10 jQuery snippets every designer should know

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thumbnailjQuery is used on thousands upon thousands of web pages. It’s one of the most common libraries to insert into pages, and it makes DOM manipulation a snap.

Of course, part of jQuery’s popularity is its simplicity. It seems we can do almost anything we like with this powerful library.

For all the options open to us, there are some snippets we tend to come back to time and time again. Today I’d like to give you 10 snippets that everyone, newbies to gurus, will use time and time again.

1) Back to top button

// Back To Top
$('document.body').animate({scrollTop : 0},800);
return false;

//Create an anchor tag
<a class=”top” href=”#”>Back to top</a>

As you can see using the animate and scrollTop functions in jQuery we don’t need a plugin to create a simple scroll to top animation.

By changing the scrollTop value we can change where we want the scrollbar to land, in my case I used a value of 0 because I want it to go to the very top of our page, but if I wanted an offset of 100px I could just type 100px in the function.

So all we are really doing is animating the body of our document throughout the course of 800ms until it scrolls all the way to the top of the document.


2) Checking if images are loaded

$(‘img’).load(function() {
console.log(‘image load successful’);

Sometimes you need to check if your images are fully loaded in order to continue with your scripts, this three line jQuery snippet can do that for you easily.

You can also check if one particular image has loaded by replacing the img tag with an ID or class.


3) Fix broken images automatically

$(this).attr('src', ‘img/broken.png’);

Occasionally we have times when we have broken image links on our website and replacing them one by one isn’t easy, so adding this simple piece of code can save you a lot of headaches.

Even if you don’t have any broken links adding this doesn’t do any harm.


4) Toggle class on hover

}, function(){

We usually want to change the visual of a clickable element on our page when the user hovers over and this jQuery snippet does just that, it adds a class to your element when the user is hovering and when the user stops it removes the class, so all you need to do is add the necessary styles in your CSS file.


5) Disabling input fields

$('input[type="submit"]').attr("disabled", true);

On occasion you may want the submit button of a form or even one of its text inputs to be disabled until the user has performed a certain action (checking the “I’ve read the terms” checkbox for example) and this line of code accomplishes that; it adds the disabled attribute to your input so you can enable it when you want to.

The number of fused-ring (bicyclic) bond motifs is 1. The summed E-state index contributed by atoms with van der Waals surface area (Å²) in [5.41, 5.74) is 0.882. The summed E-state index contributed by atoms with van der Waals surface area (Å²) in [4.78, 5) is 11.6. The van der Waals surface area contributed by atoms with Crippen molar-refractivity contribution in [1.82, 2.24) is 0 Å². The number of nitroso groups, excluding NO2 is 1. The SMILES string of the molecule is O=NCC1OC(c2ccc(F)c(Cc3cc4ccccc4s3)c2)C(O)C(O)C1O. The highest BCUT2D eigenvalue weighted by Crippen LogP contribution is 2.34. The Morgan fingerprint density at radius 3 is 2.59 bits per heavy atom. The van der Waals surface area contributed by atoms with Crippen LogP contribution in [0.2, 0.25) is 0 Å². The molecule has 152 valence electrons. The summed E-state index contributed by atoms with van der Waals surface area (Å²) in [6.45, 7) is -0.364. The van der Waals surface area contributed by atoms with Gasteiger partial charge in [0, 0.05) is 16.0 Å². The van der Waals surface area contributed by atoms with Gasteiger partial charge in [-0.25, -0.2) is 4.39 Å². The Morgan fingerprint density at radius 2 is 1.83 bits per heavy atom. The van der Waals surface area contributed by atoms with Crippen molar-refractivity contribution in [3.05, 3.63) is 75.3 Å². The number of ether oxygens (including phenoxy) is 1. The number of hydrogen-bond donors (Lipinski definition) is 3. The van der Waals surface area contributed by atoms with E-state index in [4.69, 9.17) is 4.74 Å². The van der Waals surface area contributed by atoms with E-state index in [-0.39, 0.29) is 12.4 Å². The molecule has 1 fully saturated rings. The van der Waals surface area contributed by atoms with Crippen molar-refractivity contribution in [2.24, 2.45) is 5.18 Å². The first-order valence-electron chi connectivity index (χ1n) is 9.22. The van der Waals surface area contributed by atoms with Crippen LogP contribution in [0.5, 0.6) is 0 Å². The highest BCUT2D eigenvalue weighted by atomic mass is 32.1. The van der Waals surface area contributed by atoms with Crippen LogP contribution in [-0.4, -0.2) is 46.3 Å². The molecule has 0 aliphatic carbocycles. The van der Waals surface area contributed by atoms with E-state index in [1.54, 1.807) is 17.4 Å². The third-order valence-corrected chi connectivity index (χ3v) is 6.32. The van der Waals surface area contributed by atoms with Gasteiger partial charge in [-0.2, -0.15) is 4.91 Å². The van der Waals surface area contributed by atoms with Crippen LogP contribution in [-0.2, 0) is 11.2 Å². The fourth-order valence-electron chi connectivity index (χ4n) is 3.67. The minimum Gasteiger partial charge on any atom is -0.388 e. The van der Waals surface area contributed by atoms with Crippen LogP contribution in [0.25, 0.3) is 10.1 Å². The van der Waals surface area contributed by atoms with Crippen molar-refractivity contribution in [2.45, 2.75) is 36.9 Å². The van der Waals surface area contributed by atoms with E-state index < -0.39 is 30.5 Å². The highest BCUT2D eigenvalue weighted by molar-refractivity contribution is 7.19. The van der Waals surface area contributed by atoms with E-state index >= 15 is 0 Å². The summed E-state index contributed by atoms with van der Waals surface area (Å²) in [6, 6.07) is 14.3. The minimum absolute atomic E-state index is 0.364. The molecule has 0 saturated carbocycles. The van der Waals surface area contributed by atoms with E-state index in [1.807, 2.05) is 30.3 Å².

To do that all you need to do is run the removeAttr function on the input with disabled as the parameter:



6) Stop the loading of links


Sometimes we don’t want links to go to a certain page or even reload it, we want them to do something else like trigger some other script and in that case this piece of code will do the trick of preventing the default action.


7) Toggle fade/slide

// Fade
$( “.btn" ).click(function() {
$( “.element" ).fadeToggle("slow");

// Toggle
$( “.btn" ).click(function() {
$( “.element" ).slideToggle("slow");

Slides and Fades are something we use plenty in our animations using jQuery, sometimes we just want to show an element when we click something and for that the fadeIn and slideDown methods are perfect, but if we want that element to appear on the first click and then disappear on the second this piece of code will work just fine.


8) Simple accordion

// Close all Panels
// Accordion
var next = $(this).next();
return false;

By adding this script all you really need to on your page is the necessary HTML go get this working.

As you can see in this snippet I firstly closed all the panels in our accordion and then on the click event I made the content that is linked to that header slide toggle , and all the other ones slide up. It’s a simple method for a quick accordion.


9) Make two divs the same height

$(‘.div').css('min-height', $(‘.main-div').height());

Sometimes you want two divs to have the same height no matter what content they have in them, this little snippet enables just that; in this case it sets the min-height which means that it can be bigger than the main div but never smaller. This is great for masonry like websites.


10) Zebra stripped unordered list

$('li:odd').css('background', '#E8E8E8’);

With this little snippet you can easily create zebra striped unordered lists, this places the background you define on every odd list item so that you can place the default one for the even ones in your CSS file. You can add this snippet to any type of markup, from tables to plain divs, anything you want to be zebra stripped.



These are the pieces of jQuery code I find myself using again and again in my projects. I hope you bookmark this page and come back whenever you need one of these snippets.